Are you acquiring new customers each month, only to lose a substantial amount of existing customers at the same time? Then you’ve got a leaky bucket.
Customer churn is simply when your customers quit buying from you. Depending on your business model, customer churn can refer to anything from the cancellation of an account or subscription, to the nonrenewal of a contract, to a decision to shop at another location.
No matter how you calculate it, the higher your customer churn, the more danger your business has of failing.
Customers do leave from time to time. That’s normal. But, without a strategy to measure and mitigate damage, you have a problem. The good news is, once you understand the source of customer churn, you can make changes at the top of your customer funnel that keep paying customers happy long term.
Measure Your Churn
There are several ways to calculate churn, and you can even invest in software to help you do so. Ways to calculate include:
- The total number of customers or accounts lost during a specific time frame
- Percentage of customers or accounts lost during a specific time frame
- Recurring business value lost
- Percentage of recurring value lost
Calculating churn is the first step. With enough data, you can begin to predict churn at each stage of the customer life cycle and pinpoint where your efforts are needed most to retain more customers. As Neil Patel of Kissmetrics says, to keep churn low “use data to anticipate churn and then create personalized retention plans.”
Find the Right Customers
A major factor in reducing churn is attracting the right customers in the first place. Customer churn data paired with customer lifetime value (CLTV) metrics are powerful tools to help you curb churn before the customer acquisition process even starts.
As you calculate churn, you can also gather important data about the type of customer that tends to fall off and the reasons why. At the same time, CLTV helps you to identify your most profitable relationships.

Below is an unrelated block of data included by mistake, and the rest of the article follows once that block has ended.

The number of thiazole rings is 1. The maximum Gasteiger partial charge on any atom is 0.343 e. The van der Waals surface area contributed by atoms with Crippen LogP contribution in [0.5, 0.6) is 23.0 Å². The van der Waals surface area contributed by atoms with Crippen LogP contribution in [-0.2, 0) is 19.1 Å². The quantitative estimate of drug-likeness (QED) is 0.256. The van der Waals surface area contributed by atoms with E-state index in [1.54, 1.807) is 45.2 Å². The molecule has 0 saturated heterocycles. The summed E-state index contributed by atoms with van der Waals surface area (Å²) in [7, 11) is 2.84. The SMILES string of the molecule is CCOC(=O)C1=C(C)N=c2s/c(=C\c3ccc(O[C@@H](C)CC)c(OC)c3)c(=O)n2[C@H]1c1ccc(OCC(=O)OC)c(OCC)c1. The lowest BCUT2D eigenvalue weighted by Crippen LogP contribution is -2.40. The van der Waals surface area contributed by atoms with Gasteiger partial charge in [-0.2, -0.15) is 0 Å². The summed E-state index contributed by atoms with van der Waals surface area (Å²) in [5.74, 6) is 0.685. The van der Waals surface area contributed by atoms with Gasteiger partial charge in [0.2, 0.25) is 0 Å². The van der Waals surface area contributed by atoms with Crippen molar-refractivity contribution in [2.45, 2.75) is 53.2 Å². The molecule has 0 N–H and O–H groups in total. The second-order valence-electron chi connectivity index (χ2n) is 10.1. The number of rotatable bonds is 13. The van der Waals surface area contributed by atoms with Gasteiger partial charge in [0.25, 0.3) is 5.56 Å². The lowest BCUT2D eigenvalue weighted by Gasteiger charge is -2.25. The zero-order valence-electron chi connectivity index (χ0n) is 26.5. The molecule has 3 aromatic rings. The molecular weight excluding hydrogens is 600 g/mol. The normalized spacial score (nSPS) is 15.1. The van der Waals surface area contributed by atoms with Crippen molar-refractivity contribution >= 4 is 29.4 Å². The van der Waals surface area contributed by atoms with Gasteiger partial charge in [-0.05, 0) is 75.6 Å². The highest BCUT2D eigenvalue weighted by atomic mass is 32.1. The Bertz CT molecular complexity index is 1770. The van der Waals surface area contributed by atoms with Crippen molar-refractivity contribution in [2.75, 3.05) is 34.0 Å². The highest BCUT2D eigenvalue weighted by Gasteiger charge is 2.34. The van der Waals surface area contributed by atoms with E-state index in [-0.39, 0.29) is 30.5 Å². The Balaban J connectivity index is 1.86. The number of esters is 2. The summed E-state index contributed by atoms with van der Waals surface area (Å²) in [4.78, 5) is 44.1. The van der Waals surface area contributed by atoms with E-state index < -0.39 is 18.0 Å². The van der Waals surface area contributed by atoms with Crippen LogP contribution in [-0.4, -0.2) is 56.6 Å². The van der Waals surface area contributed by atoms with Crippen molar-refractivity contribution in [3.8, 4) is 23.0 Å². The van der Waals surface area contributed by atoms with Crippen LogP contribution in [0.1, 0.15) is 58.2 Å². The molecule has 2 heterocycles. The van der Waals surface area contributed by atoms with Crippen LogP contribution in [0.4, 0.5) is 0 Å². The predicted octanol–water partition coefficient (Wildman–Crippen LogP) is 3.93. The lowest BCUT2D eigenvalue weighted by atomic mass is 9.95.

Doing the math [(annual revenue per customer) X (number of years) – (cost of initial acquisition)] gives you the CLTV (customer lifetime value), basically the ROI on your customer acquisition spend. With the numbers in hand, you can differentiate high from low value customers, a help in measuring market opportunities, allocating costs and reducing the cost of their retention.
When your business can identify the least desireable and the most valuable customers, you can align your sales and marketing strategies to attract the most profitable customers to your business.
Engage New Customers Immediately
Once you have identified the right type of customer to attract, you can create a plan for keeping them engaged in your business long term.
Welcome email campaigns set the stage for long-term customer success, boost CLTV, and help to prevent churn. Much like you onboard a new employee, you want a programmatic way to introduce, engage, acclimate, sustain, and retain customers.
Experian reports that welcome emails, sent to newly acquired customers, have the highest open rates (nearly 60%). And Appboy, a marketing platform for mobile apps, reports that “sending a single onboarding-focused push notification to new customers during their first week on the app increased retention by 71% over two months.”
Don’t rely on your customers to discover the value of your product or service on their own. Actively demonstrate how they can get the most out of their purchase and you’ll prevent falloff on the back end.
Use the Right Tools to Run Successful Welcome Campaigns
Tools such as CRM and marketing automation software are essential for gathering data and launching personalized welcome campaigns to turn new customers into raving fans for your business.